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Re: Head-bobbing



>Of course, there is the question of crocodiles.  Do they use head-bobbing?
>If not, either they lost that feature or the behavior evolved independantly
>in lepidosaurs and birds.
>
>Thomas R. Holtz, Jr.

The following is taken from Jeffrey Lang's chapter on social behaviour in
Ross, ed. Crocodiles and Alligators, Facts on File1989, p. 108:

"In many species, snout lifting is an easily recognizable behavior because
the movement is slow and exaggerated.  When  approached by a dominant male,
an animal lifts its snout out of the water, opens its jaws and holds its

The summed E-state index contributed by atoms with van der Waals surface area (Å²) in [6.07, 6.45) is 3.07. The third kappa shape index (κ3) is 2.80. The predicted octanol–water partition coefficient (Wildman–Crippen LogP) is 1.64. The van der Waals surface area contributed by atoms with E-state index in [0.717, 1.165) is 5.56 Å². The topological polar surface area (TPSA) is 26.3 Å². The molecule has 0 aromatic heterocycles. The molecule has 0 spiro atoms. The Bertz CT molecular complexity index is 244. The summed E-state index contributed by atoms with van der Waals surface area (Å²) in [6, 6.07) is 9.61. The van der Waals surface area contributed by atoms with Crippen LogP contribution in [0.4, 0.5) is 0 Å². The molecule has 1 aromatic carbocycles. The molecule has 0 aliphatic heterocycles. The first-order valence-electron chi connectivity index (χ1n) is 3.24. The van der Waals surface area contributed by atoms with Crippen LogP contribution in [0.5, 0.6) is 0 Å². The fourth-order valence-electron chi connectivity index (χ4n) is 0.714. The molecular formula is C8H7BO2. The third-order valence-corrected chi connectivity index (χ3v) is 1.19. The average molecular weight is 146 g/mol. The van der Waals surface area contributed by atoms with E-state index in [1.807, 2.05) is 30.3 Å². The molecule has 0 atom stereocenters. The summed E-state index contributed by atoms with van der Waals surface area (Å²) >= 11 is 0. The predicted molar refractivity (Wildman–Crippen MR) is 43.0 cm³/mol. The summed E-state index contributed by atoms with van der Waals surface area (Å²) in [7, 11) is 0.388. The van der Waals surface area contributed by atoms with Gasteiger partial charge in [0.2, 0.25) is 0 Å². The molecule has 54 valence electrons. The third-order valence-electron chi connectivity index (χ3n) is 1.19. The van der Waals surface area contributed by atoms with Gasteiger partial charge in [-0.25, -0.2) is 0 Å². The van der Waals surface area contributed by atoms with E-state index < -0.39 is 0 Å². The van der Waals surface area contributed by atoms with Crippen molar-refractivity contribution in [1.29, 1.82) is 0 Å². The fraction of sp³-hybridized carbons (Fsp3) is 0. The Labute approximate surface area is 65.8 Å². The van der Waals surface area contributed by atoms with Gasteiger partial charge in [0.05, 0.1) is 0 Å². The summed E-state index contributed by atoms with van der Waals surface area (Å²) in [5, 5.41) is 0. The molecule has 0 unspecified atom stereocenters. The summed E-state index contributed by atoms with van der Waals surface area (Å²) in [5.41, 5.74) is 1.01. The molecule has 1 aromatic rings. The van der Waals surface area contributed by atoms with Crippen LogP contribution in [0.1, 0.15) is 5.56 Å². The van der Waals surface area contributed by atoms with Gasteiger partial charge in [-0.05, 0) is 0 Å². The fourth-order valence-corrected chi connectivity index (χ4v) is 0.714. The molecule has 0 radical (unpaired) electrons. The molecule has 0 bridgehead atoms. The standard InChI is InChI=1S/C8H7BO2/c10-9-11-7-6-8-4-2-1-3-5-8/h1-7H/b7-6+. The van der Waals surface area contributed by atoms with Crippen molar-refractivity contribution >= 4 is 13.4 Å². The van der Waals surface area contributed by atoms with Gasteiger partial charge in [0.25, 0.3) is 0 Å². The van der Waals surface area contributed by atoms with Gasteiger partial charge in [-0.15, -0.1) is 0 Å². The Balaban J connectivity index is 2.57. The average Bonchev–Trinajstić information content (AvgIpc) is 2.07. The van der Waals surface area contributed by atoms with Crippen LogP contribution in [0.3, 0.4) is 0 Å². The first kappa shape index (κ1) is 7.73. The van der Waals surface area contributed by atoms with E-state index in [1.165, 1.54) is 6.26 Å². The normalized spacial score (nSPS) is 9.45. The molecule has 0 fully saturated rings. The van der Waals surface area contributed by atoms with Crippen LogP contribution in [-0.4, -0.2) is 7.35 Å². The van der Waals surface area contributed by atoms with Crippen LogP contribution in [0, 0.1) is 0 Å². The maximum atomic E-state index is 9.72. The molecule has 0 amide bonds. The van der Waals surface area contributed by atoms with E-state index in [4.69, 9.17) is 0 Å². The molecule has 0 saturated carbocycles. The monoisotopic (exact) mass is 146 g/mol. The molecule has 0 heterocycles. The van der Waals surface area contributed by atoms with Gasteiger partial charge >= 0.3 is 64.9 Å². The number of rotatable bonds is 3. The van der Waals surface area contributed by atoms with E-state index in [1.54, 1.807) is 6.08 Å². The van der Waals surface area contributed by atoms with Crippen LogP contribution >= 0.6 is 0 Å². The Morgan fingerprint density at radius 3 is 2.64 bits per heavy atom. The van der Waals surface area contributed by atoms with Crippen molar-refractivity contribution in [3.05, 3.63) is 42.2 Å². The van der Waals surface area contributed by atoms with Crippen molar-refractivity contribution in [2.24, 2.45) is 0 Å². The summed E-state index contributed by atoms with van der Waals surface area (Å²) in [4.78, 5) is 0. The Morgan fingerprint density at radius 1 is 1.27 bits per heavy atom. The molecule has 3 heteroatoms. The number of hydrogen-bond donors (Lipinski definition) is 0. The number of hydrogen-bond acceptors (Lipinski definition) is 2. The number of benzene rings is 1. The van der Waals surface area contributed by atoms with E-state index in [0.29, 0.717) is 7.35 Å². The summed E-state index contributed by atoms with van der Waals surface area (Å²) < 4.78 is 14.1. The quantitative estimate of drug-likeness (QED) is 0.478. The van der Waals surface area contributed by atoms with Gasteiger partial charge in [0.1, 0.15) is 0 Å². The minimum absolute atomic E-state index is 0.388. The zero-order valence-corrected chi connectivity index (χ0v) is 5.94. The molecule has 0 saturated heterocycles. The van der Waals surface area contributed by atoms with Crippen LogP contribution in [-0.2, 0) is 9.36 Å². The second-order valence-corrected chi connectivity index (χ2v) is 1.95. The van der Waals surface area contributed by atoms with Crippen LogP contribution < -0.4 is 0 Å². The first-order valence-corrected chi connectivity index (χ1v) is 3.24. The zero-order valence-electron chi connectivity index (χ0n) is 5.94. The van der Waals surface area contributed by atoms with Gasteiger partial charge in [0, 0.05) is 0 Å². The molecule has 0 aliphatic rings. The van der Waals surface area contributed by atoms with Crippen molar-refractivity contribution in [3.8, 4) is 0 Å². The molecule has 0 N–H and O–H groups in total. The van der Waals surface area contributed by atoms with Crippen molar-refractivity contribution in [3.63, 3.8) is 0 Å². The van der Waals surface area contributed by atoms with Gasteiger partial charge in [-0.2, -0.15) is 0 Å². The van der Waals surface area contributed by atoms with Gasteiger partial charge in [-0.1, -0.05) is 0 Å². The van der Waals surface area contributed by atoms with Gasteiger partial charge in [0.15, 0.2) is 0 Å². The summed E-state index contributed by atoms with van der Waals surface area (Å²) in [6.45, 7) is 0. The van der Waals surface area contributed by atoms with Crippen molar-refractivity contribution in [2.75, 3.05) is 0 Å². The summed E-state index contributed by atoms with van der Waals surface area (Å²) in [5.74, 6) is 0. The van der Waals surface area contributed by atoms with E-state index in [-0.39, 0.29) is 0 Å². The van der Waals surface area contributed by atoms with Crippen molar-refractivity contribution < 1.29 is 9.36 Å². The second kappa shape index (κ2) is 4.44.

head stationary for a period of time. Further approach usually elicits
deliberate movements of the snout upward until the approach is halted.... in
many of these species snout lifting is a prominent behavior during the
initial stages of courtship.  In courtship preliminaries, both sexes often
lift their snouts in unison and sometimes cross snouts while touching the
partner's head."

I wonder if this behavior is a modification of head-bobbing appropriate to
animals that do most of their displaying in the water?
--
Ronald I. Orenstein                           Phone: (905) 820-7886 (home)
International Wildlife Coalition              Fax/Modem: (905) 569-0116 (home)
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